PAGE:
Augmented Reality offers a level of immersion that is the ideal mix of real world physicality and added visual experience. During the development of the project, I had explored different levels of immersion to decide what would be the ideal balance for this AR experience. How much of the real versus virtual would is experienced during the interactions and gameplay.
One of the biggest difficulties for developing an AR app was the pipeline to get the project onto the device and playtest it as quickly as possible. It was difficult to test AR functions and features inside the editor, so almost all iterations needed to be deployed on the target device.

Interacting with a Virtual World on a 2D screen was an interesting and challenging research task. I explored a combination of physical and visual interactions before a more polished and simplified experience was built.

Storytelling was a difficult part of the project since the user is given a view and camera into the world that they have full control over. To make sure that a story could be told while not obstructing the gamapley, several different strategies and directions were explored.

You can learn about the story by finding the "memory totem," which acts like a type of scavenger hunt in the experience. One you find these object and interact with them, you can learn bits of the story that ate the end, plate player needs to put together.
testing, testing, and testing.
Every single version of the experience was tested and evaluated. Each demo provided new insights and lessons that were applied to newer versions.

What made testing significantly more difficult was the constant need to deploy the app on the mobile device. It was proven to be difficult to test out ideas in AR without having a properly build early prototype for it. User often asked if the interaction is buggy or it meant to be like that.

Along the process, I developed quick solutions and tools that allowed me to debug and test out different iterations without re-packaging the entire project.
Understanding user interactions and identifying problems.
Almost all iterations of the project were user tested and played on a mobile device. It was important to understand and research how users interact with the AR environment without much of an explanation or previous experience.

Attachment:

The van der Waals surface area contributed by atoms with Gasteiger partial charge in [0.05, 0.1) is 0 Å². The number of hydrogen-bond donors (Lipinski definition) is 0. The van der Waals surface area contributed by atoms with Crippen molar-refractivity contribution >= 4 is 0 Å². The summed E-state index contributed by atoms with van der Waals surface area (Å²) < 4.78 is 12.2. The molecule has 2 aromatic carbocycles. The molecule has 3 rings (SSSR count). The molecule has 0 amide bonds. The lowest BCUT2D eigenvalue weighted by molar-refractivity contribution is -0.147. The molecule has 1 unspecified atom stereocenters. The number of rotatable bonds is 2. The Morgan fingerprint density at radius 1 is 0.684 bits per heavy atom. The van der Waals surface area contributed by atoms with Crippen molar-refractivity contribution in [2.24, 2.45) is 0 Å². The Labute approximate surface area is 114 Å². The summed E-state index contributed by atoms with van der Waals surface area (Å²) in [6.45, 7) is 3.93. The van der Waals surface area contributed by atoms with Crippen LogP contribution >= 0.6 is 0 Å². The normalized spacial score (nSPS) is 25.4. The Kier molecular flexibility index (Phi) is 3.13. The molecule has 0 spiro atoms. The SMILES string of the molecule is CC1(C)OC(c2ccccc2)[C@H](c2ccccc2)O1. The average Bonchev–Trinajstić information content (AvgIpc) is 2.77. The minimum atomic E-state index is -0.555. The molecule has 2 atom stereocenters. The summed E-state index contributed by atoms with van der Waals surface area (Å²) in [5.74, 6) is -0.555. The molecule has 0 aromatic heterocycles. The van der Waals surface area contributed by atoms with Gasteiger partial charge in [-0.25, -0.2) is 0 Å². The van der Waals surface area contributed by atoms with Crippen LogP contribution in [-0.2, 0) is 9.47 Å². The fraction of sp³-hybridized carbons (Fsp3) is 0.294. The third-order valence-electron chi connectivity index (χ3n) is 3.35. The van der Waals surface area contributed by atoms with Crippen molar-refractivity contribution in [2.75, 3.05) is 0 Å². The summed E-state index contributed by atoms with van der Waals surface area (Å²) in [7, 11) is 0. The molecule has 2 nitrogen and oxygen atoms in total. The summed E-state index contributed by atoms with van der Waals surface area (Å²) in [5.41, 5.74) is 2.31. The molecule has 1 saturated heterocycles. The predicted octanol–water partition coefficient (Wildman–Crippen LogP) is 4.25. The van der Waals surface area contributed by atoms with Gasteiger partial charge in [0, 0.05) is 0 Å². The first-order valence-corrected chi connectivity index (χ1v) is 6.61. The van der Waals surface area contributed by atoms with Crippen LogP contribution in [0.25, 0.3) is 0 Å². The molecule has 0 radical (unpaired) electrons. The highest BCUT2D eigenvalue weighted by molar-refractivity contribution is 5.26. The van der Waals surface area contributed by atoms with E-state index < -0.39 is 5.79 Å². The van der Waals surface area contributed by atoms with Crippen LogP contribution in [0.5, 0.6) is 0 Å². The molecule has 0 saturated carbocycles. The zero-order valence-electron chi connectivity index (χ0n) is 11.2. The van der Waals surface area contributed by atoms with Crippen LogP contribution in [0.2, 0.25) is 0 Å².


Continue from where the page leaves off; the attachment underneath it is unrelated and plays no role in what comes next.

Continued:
A number of valuable feedbacks were incorporated from these testing into future versions of the project. Some of the ideas that seemed easy to use and understand, turned out to be the more diffiult mechanics, that made interacting with AR complicated.
The entire project was a huge learning experience. There was a number of questions and unknowns that needed to be explored.

Building for quick testing: I spent a significant amount of time just building "grey box" levels and actors that allowed me to quickly test ideas. As a result of this process, with every iteration, I got faster at building prototypes.

Questioning design decisions: Every design decision and solution was constantly questioned and evaluated. More often than not, ideas and solutions were completely scrapped and started fresh. Questioning the why, who, and how was key element of the project.

Surfacing unexpected problems: While prototyping the experience, each iteration and build surfaced new interesting problems that were left completely unexplored before. This cerated a very rewarding learning curve and enhanced my understanding of AR development.

Levels of immersions: The project explored several different levels of immersions and to find a balance between blending the physical and virtual space. The final design makes the experience unique by pushing the augmented reality view to the limits.
what are the things that went wrong?
The initial idea of the project was completely changed after several iterations. Almost none of the original ideas made it into the final version of the experience, except one or two. While the end result of the project was significantly better than the original idea, it was an extremely insightful experience to learn and follow the evolution of a project.

There was a significant amount of time spent on figuring out problems with the AR technology itself in Unreal Engine 4. Packaging the application got more difficult with more complexity. Bugs within the engine with the AR technology often slowed the progress of the project down and quick solutions needed to be developed until fixes arrived.

With every project iterations, new problems came to the surface. The project was a constant marathon of problem solving and user testing. While creating a solution for a problem, it often occurred that a new problem was created as a result.